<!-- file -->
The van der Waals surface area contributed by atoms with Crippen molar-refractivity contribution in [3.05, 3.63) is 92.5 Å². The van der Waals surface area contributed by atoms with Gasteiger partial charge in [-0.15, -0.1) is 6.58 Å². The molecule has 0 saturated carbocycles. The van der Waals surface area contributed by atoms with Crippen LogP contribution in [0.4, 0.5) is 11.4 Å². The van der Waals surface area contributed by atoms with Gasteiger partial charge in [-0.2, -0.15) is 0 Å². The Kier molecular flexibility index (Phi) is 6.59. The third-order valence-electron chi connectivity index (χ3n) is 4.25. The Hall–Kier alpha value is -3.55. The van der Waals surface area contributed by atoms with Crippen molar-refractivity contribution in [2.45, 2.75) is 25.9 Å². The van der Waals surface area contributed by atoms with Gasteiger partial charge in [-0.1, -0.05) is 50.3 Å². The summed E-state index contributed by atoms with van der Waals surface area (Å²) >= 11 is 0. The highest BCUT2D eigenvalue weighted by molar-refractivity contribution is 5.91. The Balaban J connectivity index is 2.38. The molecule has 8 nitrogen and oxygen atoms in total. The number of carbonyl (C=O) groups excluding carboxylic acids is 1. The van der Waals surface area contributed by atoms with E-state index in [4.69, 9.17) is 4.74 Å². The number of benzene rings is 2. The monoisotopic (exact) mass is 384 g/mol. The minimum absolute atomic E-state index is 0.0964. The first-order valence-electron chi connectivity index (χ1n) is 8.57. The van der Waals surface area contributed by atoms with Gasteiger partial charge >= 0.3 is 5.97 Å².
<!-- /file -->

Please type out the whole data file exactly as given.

The van der Waals surface area contributed by atoms with Crippen molar-refractivity contribution in [3.05, 3.63) is 92.5 Å². The van der Waals surface area contributed by atoms with Gasteiger partial charge in [-0.15, -0.1) is 6.58 Å². The molecule has 0 saturated carbocycles. The van der Waals surface area contributed by atoms with Crippen LogP contribution in [0.4, 0.5) is 11.4 Å². The van der Waals surface area contributed by atoms with Gasteiger partial charge in [-0.2, -0.15) is 0 Å². The Kier molecular flexibility index (Phi) is 6.59. The third-order valence-electron chi connectivity index (χ3n) is 4.25. The Hall–Kier alpha value is -3.55. The van der Waals surface area contributed by atoms with Crippen molar-refractivity contribution in [2.45, 2.75) is 25.9 Å². The van der Waals surface area contributed by atoms with Gasteiger partial charge in [-0.1, -0.05) is 50.3 Å². The summed E-state index contributed by atoms with van der Waals surface area (Å²) >= 11 is 0. The highest BCUT2D eigenvalue weighted by molar-refractivity contribution is 5.91. The Balaban J connectivity index is 2.38. The molecule has 8 nitrogen and oxygen atoms in total. The number of carbonyl (C=O) groups excluding carboxylic acids is 1. The van der Waals surface area contributed by atoms with E-state index in [4.69, 9.17) is 4.74 Å². The number of benzene rings is 2. The monoisotopic (exact) mass is 384 g/mol. The minimum absolute atomic E-state index is 0.0964. The first-order valence-electron chi connectivity index (χ1n) is 8.57. The van der Waals surface area contributed by atoms with Gasteiger partial charge >= 0.3 is 5.97 Å².